numpy.polynomial.legendre.legint(c, m=1, k=[], lbnd=0, scl=1, axis=0)
[source]
Integrate a Legendre series.
Returns the Legendre series coefficients c
integrated m
times from lbnd
along axis
. At each iteration the resulting series is multiplied by scl
and an integration constant, k
, is added. The scaling factor is for use in a linear change of variable. (“Buyer beware”: note that, depending on what one is doing, one may want scl
to be the reciprocal of what one might expect; for more information, see the Notes section below.) The argument c
is an array of coefficients from low to high degree along each axis, e.g., [1,2,3] represents the series L_0 + 2*L_1 + 3*L_2
while [[1,2],[1,2]] represents 1*L_0(x)*L_0(y) + 1*L_1(x)*L_0(y) + 2*L_0(x)*L_1(y) +
2*L_1(x)*L_1(y)
if axis=0 is x
and axis=1 is y
.
Parameters: 


Returns: 

Raises: 

See also
Note that the result of each integration is multiplied by scl
. Why is this important to note? Say one is making a linear change of variable in an integral relative to x
. Then , so one will need to set scl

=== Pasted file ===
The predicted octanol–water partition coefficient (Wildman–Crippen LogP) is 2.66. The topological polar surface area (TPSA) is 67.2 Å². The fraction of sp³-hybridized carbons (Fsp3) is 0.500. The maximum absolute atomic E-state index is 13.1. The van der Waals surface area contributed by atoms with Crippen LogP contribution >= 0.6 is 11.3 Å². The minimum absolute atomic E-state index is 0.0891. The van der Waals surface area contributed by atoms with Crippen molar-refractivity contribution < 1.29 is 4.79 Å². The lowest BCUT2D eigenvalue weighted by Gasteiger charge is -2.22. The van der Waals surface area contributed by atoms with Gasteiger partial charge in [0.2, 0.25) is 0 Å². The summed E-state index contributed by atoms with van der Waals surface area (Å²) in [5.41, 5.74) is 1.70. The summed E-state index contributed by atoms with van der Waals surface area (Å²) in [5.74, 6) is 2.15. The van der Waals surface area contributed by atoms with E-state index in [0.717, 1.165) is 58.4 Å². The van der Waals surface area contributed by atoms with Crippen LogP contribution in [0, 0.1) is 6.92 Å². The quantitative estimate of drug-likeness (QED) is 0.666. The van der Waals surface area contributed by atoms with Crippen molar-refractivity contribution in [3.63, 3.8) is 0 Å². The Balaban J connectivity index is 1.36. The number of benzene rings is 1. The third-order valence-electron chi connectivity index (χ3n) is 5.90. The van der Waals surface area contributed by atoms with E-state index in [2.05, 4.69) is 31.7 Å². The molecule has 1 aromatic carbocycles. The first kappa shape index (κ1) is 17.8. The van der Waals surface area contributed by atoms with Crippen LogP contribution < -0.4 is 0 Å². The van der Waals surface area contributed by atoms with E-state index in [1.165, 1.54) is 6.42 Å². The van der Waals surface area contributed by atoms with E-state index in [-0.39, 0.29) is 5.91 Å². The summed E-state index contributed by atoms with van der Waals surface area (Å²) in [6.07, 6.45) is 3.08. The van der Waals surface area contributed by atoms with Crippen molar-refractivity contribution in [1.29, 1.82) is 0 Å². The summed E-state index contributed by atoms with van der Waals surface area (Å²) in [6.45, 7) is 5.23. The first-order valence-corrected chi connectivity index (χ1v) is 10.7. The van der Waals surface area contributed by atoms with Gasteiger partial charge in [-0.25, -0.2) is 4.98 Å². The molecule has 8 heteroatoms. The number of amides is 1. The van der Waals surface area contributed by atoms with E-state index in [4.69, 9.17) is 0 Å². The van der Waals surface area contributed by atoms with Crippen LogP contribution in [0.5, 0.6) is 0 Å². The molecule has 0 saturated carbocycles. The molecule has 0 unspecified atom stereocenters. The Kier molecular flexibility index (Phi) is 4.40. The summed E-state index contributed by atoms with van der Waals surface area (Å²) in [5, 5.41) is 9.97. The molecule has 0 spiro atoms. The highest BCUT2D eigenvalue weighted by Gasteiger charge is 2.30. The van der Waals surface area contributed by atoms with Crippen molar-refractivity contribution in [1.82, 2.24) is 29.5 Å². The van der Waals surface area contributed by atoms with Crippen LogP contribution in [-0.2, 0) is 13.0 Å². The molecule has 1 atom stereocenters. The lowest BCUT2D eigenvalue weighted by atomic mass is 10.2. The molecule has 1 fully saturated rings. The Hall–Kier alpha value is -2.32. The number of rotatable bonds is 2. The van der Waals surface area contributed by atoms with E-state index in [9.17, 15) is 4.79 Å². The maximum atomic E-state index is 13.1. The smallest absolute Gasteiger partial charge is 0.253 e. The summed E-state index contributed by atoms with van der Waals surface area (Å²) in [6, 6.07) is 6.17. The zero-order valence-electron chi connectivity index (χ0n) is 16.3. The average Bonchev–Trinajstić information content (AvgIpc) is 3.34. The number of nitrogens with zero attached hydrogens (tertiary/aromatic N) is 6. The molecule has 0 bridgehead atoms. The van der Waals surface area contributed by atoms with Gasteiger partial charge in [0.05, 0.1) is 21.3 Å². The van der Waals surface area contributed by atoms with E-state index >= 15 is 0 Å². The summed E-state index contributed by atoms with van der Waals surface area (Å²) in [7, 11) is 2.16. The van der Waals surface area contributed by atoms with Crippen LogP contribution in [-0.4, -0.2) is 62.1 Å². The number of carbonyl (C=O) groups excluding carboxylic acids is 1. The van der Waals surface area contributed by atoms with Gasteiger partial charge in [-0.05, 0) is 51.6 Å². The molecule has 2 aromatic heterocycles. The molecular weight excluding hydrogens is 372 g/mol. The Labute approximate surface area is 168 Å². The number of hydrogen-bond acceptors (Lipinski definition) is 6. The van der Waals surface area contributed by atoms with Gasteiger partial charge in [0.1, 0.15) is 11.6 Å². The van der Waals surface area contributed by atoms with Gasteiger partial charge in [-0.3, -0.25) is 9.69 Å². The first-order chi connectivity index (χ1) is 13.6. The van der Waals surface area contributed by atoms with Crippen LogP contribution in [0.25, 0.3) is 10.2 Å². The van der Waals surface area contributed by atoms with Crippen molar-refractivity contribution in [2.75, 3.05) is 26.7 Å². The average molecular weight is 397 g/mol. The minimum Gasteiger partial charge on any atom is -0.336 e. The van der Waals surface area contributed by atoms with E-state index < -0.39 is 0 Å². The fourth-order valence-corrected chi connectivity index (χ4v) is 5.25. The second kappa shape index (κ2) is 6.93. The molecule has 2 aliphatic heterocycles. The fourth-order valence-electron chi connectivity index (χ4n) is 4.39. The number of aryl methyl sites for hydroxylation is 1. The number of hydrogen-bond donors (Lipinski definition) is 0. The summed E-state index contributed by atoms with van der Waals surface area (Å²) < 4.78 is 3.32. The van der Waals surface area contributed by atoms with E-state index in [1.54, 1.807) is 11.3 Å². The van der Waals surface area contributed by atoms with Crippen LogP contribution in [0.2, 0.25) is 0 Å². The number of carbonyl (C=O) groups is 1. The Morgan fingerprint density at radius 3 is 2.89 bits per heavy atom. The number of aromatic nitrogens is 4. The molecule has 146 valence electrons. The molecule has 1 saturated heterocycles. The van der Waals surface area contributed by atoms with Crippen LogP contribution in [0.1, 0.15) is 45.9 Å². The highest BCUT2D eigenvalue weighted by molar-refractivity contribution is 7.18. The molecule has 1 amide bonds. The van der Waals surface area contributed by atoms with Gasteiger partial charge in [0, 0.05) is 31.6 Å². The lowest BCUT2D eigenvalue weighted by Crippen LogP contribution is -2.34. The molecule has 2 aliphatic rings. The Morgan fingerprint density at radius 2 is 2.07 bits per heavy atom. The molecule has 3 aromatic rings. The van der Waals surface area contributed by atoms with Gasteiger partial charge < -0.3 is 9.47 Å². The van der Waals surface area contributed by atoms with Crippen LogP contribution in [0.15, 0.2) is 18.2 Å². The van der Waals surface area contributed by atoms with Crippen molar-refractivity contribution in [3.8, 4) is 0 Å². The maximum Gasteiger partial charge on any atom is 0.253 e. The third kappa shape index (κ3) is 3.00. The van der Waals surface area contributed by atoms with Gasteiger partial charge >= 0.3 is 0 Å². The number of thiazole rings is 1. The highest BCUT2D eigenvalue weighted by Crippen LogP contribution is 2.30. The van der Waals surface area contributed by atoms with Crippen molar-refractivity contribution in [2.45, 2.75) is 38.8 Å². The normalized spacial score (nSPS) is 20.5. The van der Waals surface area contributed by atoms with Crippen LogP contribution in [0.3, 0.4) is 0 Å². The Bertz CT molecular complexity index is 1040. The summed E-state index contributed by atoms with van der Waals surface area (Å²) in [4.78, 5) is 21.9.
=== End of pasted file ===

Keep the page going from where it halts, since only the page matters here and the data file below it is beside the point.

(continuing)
equal to  perhaps not what one would have first thought.
Also note that, in general, the result of integrating a Cseries needs to be “reprojected” onto the Cseries basis set. Thus, typically, the result of this function is “unintuitive,” albeit correct; see Examples section below.
>>> from numpy.polynomial import legendre as L >>> c = (1,2,3) >>> L.legint(c) array([ 0.33333333, 0.4 , 0.66666667, 0.6 ]) # may vary >>> L.legint(c, 3) array([ 1.66666667e02, 1.78571429e02, 4.76190476e02, # may vary 1.73472348e18, 1.90476190e02, 9.52380952e03]) >>> L.legint(c, k=3) array([ 3.33333333, 0.4 , 0.66666667, 0.6 ]) # may vary >>> L.legint(c, lbnd=2) array([ 7.33333333, 0.4 , 0.66666667, 0.6 ]) # may vary >>> L.legint(c, scl=2) array([ 0.66666667, 0.8 , 1.33333333, 1.2 ]) # may vary
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https://docs.scipy.org/doc/numpy1.17.0/reference/generated/numpy.polynomial.legendre.legint.html